Many of my colleagues, both at BookPeople and at ShelfTalker, are off at BEA this week, discovering new books and enjoying some time with friends and colleagues. I wasn’t able to get away this week due to my family’s schedule, but we’re still having a lot of fun here at home.This Tuesday we were joined by fabulous Drag Queens Honey St. Claire, Louisianna Purchase and Mascara Rivers along with Drag King Papi Churro and over 60 listeners for our second successful Drag Queen (and King) Storytime. And it was fantastic! One of the books they featured for their event was the dazzling Julián Is a Mermaid, a book that’s not only perfect for this event but that honestly takes my breath away. I am certainly not the first person to rave about this book, but it’s worthy of all the ecstatic buzz. Not only is the book stunning, with radiant aquas and greens and corals bursting from the book’s warm brown pages, but its intimate celebration of creativity and individuality captures something astonishingly poignant and tender.
You see, Julián LOVES mermaids. He can’t believe his luck when he spies three costumed mermaids on the subway with his abuela. When he gets home, he follows their lead, using everything at his disposal (anything he can raid from his grandmother’s home decor) to transform himself too. When his grandmother sees what he has done, her unflappable acceptance and love and for him is obvious and perfect. She simply loans him one last accessory and takes him to join a parade of gloriously bedazzled, fishtailed revelers, each embracing their proud inner mermaid. Every single page offers something special (the illustration of his imagined adventures among a swirling school of sea creatures is a showstopper), but I have to say there’s something I really love about the spread where Julián arrives at the mermaid procession and peers expectantly around the corner, his posture taut with anticipation and excitement. In that moment the reader can clearly see that his homemade costume is both completely right for the spirit of the celebration and an authentically childlike imitation of some of the fancier fashion on display. You can also see that his abuela’s attention is 100% on Julián as she waits for him to let himself join in, and you can feel the safety and promise of that rock solid support.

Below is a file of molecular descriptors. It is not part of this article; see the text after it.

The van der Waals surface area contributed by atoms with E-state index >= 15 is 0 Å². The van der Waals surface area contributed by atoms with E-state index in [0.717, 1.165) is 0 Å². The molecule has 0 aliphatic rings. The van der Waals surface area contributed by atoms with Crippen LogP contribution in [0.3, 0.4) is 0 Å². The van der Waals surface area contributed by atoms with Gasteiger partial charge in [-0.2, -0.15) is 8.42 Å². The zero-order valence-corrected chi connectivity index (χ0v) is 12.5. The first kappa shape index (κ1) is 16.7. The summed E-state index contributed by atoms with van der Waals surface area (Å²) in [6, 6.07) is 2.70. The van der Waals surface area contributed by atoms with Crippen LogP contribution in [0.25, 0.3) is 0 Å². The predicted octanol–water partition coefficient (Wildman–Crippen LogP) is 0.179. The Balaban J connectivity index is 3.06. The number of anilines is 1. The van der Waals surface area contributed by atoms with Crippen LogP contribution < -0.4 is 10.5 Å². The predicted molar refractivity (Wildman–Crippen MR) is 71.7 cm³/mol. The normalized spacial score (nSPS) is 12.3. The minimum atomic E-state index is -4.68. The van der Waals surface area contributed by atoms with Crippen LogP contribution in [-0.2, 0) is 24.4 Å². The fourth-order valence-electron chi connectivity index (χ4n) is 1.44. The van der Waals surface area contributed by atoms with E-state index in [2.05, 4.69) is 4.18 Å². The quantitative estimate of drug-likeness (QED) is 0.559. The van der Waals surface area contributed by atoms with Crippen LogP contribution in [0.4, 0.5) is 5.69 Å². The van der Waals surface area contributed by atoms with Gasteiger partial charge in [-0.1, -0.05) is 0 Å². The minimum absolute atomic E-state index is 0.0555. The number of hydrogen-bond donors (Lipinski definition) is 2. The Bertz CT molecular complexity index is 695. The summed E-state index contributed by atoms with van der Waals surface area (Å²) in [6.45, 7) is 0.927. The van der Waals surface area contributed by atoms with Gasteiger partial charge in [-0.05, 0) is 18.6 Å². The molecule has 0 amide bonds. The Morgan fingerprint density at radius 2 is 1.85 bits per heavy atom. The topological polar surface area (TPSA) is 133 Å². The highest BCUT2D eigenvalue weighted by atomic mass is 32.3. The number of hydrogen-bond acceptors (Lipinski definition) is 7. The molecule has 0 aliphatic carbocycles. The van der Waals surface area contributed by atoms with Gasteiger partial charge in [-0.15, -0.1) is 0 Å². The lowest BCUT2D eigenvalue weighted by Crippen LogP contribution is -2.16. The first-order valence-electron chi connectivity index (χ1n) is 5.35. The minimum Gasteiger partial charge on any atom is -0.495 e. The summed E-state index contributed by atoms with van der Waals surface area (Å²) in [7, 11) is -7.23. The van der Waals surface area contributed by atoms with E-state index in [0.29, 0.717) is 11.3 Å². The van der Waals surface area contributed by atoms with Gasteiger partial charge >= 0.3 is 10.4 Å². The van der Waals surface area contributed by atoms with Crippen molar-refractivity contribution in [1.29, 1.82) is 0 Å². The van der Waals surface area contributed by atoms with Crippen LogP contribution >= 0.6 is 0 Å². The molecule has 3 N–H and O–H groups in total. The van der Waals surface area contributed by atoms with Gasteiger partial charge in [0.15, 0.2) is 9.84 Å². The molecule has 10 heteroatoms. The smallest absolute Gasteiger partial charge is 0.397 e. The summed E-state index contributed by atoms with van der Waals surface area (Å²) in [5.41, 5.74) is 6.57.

I am a sucker for clever endpapers that add something extra to the experience of a book, and these are especially fun. Opening on Julián, his abuela, and her friends at a local pool in their bathing suits and caps, it closes with the same group reimagined as mermaids. And there’s Julián with glorious, streaming mermaid hair. Does Julián imagine himself like this all the time or just when he’s dreaming of his mermaid persona? This book doesn’t lay all of that out or step out of Julián’s immediate experience on this special day, and it feels unnecessary to do so. The text could not be simpler or more matter-of-fact: “This is a boy named Julián. And this is his abuela, And those are some mermaids.” But under, in between, and around those simple words, the meaning and magic of Julián’s sweet story soars.
In honor of Julián Is a Mermaid and the beginning of Pride Month—which officially begins today—here is a trio of books that I also recommend for their explorations of individuality, identity, and self-expression.
George by Alex Gino
I love this uplifting, personal look at one kid’s struggle to be herself despite how others see her. Yearning to play Charlotte in the school production of Charlotte’s Web despite the preconceptions of others, George’s journey navigates complex territory with utter simplicity. George’s story will resonate with anyone who has ever felt different. The most impressive thing about this book is how simple and undeniable George’s true identity feels here and how much you root for her to let it out.
Ivy Aberdeen’s Letter to the World by Ashley Herring Blake
The book opens with a whirlwind of action and tumult as a tornado rampages through Ivy’s home, destroying her sense of safety and structure, and whisking her secret sketchbook out into unknown hands. On top of everything else that’s changed, now someone out there knows all the feelings she’s been hiding—feelings she’s barely acknowledged to herself, let alone her family or friends. This is a moving and beautifully written portrait of a girl coming into her own, finding her voice, and learning to embrace her true self.
The Gentleman’s Guide to Vice & Virtue by Mackenzi Lee
Irreverent wit and smoldering romance (not to mention the highwaymen and dark alchemical experiments) make this aristocratic Grand Tour of Europe an intoxicating, memorable ride. Get ready to swoon over the heat between Henry Montague and his best friend Percy, but the whole book also reads as an ode to self-determination as Percy, Henry, and his science-loving sister all confront and ultimately defy society’s expectations of who they should be.
What do you recommend?